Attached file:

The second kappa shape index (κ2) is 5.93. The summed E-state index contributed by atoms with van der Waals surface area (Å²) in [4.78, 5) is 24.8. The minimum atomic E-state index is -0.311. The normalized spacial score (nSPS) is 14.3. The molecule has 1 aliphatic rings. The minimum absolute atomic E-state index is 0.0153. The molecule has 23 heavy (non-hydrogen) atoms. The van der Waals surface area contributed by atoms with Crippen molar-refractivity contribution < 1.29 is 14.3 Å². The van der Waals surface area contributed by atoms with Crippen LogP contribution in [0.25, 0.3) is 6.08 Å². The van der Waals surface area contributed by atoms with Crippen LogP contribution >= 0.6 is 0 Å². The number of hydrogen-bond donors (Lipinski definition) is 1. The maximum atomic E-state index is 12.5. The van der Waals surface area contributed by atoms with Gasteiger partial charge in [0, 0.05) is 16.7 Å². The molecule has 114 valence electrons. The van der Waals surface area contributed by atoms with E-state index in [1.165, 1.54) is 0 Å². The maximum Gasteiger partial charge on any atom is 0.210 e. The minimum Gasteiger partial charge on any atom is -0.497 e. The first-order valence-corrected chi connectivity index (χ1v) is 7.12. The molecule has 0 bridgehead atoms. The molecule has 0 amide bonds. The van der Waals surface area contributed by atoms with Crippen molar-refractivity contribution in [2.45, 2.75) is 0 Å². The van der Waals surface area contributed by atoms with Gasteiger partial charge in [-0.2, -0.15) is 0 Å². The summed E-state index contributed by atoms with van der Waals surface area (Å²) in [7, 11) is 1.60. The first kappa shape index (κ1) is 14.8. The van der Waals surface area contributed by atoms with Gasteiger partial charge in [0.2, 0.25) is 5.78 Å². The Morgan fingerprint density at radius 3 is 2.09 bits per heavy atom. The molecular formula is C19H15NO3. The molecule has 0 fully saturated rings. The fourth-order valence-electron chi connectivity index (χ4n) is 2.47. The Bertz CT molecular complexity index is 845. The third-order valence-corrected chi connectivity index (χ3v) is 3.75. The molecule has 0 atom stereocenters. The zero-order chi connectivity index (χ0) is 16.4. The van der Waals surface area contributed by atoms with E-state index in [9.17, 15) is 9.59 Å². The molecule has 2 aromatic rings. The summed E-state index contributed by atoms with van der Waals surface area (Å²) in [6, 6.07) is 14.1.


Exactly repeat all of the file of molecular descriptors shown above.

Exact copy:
The second kappa shape index (κ2) is 5.93. The summed E-state index contributed by atoms with van der Waals surface area (Å²) in [4.78, 5) is 24.8. The minimum atomic E-state index is -0.311. The normalized spacial score (nSPS) is 14.3. The molecule has 1 aliphatic rings. The minimum absolute atomic E-state index is 0.0153. The molecule has 23 heavy (non-hydrogen) atoms. The van der Waals surface area contributed by atoms with Crippen molar-refractivity contribution < 1.29 is 14.3 Å². The van der Waals surface area contributed by atoms with Crippen LogP contribution in [0.25, 0.3) is 6.08 Å². The van der Waals surface area contributed by atoms with Crippen LogP contribution >= 0.6 is 0 Å². The number of hydrogen-bond donors (Lipinski definition) is 1. The maximum atomic E-state index is 12.5. The van der Waals surface area contributed by atoms with Gasteiger partial charge in [0, 0.05) is 16.7 Å². The molecule has 114 valence electrons. The van der Waals surface area contributed by atoms with E-state index in [1.165, 1.54) is 0 Å². The maximum Gasteiger partial charge on any atom is 0.210 e. The minimum Gasteiger partial charge on any atom is -0.497 e. The first-order valence-corrected chi connectivity index (χ1v) is 7.12. The molecule has 0 bridgehead atoms. The molecule has 0 amide bonds. The van der Waals surface area contributed by atoms with Crippen molar-refractivity contribution in [2.45, 2.75) is 0 Å². The van der Waals surface area contributed by atoms with Gasteiger partial charge in [-0.2, -0.15) is 0 Å². The summed E-state index contributed by atoms with van der Waals surface area (Å²) in [7, 11) is 1.60. The first kappa shape index (κ1) is 14.8. The van der Waals surface area contributed by atoms with Gasteiger partial charge in [0.2, 0.25) is 5.78 Å². The Morgan fingerprint density at radius 3 is 2.09 bits per heavy atom. The molecular formula is C19H15NO3. The molecule has 0 fully saturated rings. The fourth-order valence-electron chi connectivity index (χ4n) is 2.47. The Bertz CT molecular complexity index is 845. The third-order valence-corrected chi connectivity index (χ3v) is 3.75. The molecule has 0 atom stereocenters. The zero-order chi connectivity index (χ0) is 16.4. The van der Waals surface area contributed by atoms with E-state index in [9.17, 15) is 9.59 Å². The molecule has 2 aromatic rings. The summed E-state index contributed by atoms with van der Waals surface area (Å²) in [6, 6.07) is 14.1.